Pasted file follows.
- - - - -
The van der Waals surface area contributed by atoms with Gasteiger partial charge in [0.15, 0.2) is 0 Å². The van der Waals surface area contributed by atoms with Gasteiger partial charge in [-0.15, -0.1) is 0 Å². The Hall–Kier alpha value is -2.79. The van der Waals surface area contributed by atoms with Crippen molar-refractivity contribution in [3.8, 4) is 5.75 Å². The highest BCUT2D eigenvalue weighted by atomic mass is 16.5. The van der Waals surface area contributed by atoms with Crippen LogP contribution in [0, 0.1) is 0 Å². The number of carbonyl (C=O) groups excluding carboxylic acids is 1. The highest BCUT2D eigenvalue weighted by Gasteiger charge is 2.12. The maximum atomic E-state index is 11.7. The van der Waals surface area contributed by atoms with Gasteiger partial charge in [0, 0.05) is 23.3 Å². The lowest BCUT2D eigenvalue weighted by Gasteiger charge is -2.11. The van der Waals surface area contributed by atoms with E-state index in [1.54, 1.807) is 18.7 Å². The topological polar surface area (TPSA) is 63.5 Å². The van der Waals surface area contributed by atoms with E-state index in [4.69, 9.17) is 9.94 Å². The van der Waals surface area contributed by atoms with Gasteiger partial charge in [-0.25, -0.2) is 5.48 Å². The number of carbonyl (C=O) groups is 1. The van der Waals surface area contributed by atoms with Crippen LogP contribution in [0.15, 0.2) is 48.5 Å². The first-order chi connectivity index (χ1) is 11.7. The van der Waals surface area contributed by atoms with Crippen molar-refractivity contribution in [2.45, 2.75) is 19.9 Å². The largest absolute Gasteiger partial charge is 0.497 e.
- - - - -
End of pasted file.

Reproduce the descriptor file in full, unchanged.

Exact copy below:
The van der Waals surface area contributed by atoms with Gasteiger partial charge in [0.15, 0.2) is 0 Å². The van der Waals surface area contributed by atoms with Gasteiger partial charge in [-0.15, -0.1) is 0 Å². The Hall–Kier alpha value is -2.79. The van der Waals surface area contributed by atoms with Crippen molar-refractivity contribution in [3.8, 4) is 5.75 Å². The highest BCUT2D eigenvalue weighted by atomic mass is 16.5. The van der Waals surface area contributed by atoms with Crippen LogP contribution in [0, 0.1) is 0 Å². The number of carbonyl (C=O) groups excluding carboxylic acids is 1. The highest BCUT2D eigenvalue weighted by Gasteiger charge is 2.12. The maximum atomic E-state index is 11.7. The van der Waals surface area contributed by atoms with Gasteiger partial charge in [0, 0.05) is 23.3 Å². The lowest BCUT2D eigenvalue weighted by Gasteiger charge is -2.11. The van der Waals surface area contributed by atoms with E-state index in [1.54, 1.807) is 18.7 Å². The topological polar surface area (TPSA) is 63.5 Å². The van der Waals surface area contributed by atoms with E-state index in [4.69, 9.17) is 9.94 Å². The van der Waals surface area contributed by atoms with Gasteiger partial charge in [-0.25, -0.2) is 5.48 Å². The number of carbonyl (C=O) groups is 1. The van der Waals surface area contributed by atoms with Crippen LogP contribution in [0.15, 0.2) is 48.5 Å². The first-order chi connectivity index (χ1) is 11.7. The van der Waals surface area contributed by atoms with Crippen molar-refractivity contribution in [2.45, 2.75) is 19.9 Å². The largest absolute Gasteiger partial charge is 0.497 e.